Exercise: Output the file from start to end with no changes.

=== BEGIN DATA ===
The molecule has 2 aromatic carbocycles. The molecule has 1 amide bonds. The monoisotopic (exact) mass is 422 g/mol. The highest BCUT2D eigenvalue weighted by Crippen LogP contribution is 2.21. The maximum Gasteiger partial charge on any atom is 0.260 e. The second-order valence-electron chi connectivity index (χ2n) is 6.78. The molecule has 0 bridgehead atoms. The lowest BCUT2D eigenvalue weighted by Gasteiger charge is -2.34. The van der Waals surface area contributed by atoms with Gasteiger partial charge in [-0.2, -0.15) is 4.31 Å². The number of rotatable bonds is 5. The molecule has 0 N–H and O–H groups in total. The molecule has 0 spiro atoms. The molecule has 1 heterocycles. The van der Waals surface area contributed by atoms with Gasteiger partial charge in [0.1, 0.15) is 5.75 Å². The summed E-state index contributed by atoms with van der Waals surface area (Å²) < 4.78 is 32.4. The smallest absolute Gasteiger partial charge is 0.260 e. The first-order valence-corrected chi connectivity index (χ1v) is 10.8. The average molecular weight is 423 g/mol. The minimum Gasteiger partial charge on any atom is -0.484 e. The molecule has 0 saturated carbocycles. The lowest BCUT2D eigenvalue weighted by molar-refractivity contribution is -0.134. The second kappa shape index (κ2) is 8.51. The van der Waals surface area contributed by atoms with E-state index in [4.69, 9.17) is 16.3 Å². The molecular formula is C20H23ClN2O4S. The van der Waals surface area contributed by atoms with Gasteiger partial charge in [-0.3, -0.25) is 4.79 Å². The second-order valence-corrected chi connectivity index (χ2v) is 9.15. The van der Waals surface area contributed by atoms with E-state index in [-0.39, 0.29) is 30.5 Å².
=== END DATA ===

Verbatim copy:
The molecule has 2 aromatic carbocycles. The molecule has 1 amide bonds. The monoisotopic (exact) mass is 422 g/mol. The highest BCUT2D eigenvalue weighted by Crippen LogP contribution is 2.21. The maximum Gasteiger partial charge on any atom is 0.260 e. The second-order valence-electron chi connectivity index (χ2n) is 6.78. The molecule has 0 bridgehead atoms. The lowest BCUT2D eigenvalue weighted by Gasteiger charge is -2.34. The van der Waals surface area contributed by atoms with Gasteiger partial charge in [-0.2, -0.15) is 4.31 Å². The number of rotatable bonds is 5. The molecule has 0 N–H and O–H groups in total. The molecule has 0 spiro atoms. The molecule has 1 heterocycles. The van der Waals surface area contributed by atoms with Gasteiger partial charge in [0.1, 0.15) is 5.75 Å². The summed E-state index contributed by atoms with van der Waals surface area (Å²) < 4.78 is 32.4. The smallest absolute Gasteiger partial charge is 0.260 e. The first-order valence-corrected chi connectivity index (χ1v) is 10.8. The average molecular weight is 423 g/mol. The minimum Gasteiger partial charge on any atom is -0.484 e. The molecule has 0 saturated carbocycles. The lowest BCUT2D eigenvalue weighted by molar-refractivity contribution is -0.134. The second kappa shape index (κ2) is 8.51. The van der Waals surface area contributed by atoms with E-state index in [4.69, 9.17) is 16.3 Å². The molecular formula is C20H23ClN2O4S. The van der Waals surface area contributed by atoms with Gasteiger partial charge in [-0.3, -0.25) is 4.79 Å². The second-order valence-corrected chi connectivity index (χ2v) is 9.15. The van der Waals surface area contributed by atoms with E-state index in [-0.39, 0.29) is 30.5 Å².